Eastern and Western Contributions to "Contemplative Science"
meditation, contemplative science, Alan Wallace
Even the most casual survey of the various professional journal articles and books dedicated to the study of the nature, value, use, and benefits of meditation, in general, as well as the emerging field of the scientific study of contemplation reveals that this is one of the most active and promising arenas in the comparative study of Eastern and Western thought and practice. Yet, even though there are many facets of meditative practices that are common to both traditions, the contemporary Western tradition may be distinguished, in one way, from its Eastern counterpart by its current and ongoing collaboration with both the hard sciences and the social sciences. Recently, however, this openness to cooperation and working with the sciences has begun to spread to Eastern practitioners. In fact, Buddhist scholar B. Alan Wallace observes in Contemplative Science, "[...] there are [...] historical roots to the principles of contemplation and of science that suggest a possible reconciliation and even integration between the two approaches." Assuming, for the sake of argument, that Wallace is correct about this, the purpose of this paper is to offer an analysis and critique of the speculative/theoretical and practical/scientific possibilities of "contemplative science" and the unique contributions of both the Eastern and Western traditions to this emerging science.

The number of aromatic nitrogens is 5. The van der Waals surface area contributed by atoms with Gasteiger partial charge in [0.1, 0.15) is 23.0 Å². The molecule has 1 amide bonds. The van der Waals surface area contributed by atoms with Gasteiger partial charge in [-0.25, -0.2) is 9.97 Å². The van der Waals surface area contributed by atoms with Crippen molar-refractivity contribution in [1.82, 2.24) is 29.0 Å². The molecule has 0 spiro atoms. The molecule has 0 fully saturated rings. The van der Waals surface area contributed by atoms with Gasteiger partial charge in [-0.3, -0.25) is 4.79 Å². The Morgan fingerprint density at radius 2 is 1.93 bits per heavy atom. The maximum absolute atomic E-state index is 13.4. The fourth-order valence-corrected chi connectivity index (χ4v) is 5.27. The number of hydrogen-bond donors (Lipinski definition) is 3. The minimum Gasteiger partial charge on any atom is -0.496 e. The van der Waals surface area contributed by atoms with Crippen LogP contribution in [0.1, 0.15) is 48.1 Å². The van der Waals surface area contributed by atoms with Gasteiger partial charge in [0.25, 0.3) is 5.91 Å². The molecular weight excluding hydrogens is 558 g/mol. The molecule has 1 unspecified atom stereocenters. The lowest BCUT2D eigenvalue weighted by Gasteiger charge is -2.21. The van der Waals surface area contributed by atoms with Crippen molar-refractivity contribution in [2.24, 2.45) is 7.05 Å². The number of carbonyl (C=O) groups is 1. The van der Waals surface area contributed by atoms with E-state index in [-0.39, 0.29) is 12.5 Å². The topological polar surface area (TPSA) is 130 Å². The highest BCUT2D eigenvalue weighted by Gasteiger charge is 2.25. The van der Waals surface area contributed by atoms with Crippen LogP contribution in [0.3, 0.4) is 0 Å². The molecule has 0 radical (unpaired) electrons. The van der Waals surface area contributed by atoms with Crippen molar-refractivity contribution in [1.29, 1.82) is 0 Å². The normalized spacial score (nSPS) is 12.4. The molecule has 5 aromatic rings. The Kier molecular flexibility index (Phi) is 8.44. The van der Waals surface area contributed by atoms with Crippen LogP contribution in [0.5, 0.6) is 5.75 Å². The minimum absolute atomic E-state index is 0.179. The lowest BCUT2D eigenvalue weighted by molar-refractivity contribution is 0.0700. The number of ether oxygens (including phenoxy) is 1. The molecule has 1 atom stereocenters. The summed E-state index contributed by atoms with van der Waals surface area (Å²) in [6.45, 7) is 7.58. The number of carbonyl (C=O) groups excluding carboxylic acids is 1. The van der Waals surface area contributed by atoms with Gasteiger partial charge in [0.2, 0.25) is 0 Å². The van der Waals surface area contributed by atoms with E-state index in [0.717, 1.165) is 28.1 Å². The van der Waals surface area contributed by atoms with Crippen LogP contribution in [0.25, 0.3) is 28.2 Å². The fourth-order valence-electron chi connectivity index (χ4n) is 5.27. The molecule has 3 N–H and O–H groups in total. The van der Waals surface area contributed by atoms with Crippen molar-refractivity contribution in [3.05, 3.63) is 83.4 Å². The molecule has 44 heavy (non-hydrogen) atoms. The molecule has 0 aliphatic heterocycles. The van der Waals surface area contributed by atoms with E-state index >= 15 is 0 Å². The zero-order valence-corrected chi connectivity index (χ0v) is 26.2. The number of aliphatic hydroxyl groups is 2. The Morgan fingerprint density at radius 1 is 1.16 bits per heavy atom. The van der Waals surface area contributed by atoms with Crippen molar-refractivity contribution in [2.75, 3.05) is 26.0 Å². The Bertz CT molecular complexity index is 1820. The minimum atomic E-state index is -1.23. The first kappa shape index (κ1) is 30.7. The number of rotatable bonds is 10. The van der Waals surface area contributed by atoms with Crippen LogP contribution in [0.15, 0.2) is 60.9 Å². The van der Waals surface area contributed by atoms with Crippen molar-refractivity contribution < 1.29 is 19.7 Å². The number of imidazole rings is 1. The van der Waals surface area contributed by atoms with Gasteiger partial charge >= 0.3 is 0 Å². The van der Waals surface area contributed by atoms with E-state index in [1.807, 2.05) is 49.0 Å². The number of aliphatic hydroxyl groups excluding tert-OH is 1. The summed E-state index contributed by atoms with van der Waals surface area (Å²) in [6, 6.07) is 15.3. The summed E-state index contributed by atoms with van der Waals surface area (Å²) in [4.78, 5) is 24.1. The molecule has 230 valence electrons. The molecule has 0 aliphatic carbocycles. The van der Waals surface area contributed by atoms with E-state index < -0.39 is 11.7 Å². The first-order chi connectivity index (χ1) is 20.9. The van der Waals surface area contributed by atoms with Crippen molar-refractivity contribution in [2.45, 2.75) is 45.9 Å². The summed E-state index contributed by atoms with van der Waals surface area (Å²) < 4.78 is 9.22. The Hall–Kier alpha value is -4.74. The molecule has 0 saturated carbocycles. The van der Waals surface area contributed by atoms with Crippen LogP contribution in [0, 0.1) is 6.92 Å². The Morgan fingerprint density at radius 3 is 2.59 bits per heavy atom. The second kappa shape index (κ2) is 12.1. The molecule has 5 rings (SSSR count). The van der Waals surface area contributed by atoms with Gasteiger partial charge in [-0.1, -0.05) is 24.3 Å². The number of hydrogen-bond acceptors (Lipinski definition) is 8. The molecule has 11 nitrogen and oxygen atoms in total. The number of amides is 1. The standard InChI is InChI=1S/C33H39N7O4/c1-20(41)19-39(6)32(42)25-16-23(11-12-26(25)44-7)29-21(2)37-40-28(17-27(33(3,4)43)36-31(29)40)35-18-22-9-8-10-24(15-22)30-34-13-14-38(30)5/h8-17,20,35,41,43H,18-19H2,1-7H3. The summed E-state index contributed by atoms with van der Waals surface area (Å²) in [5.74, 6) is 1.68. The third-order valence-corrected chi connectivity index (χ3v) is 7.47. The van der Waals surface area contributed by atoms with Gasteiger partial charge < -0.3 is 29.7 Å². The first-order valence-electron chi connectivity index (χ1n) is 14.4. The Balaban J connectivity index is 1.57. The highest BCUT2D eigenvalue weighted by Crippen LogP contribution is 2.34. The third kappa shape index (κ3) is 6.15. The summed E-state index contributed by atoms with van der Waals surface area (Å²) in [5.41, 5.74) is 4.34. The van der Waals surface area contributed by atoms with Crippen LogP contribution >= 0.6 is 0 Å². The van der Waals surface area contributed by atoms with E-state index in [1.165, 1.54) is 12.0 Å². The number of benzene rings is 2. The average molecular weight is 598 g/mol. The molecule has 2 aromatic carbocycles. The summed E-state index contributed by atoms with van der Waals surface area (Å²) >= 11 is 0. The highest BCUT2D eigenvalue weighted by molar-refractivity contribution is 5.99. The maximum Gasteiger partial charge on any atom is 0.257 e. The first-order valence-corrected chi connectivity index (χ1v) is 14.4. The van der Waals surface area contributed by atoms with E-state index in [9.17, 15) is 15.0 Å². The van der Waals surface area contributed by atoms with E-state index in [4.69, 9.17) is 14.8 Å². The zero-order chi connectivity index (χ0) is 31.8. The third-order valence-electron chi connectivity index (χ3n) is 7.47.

Enrahonar: Quaderns de Filosofia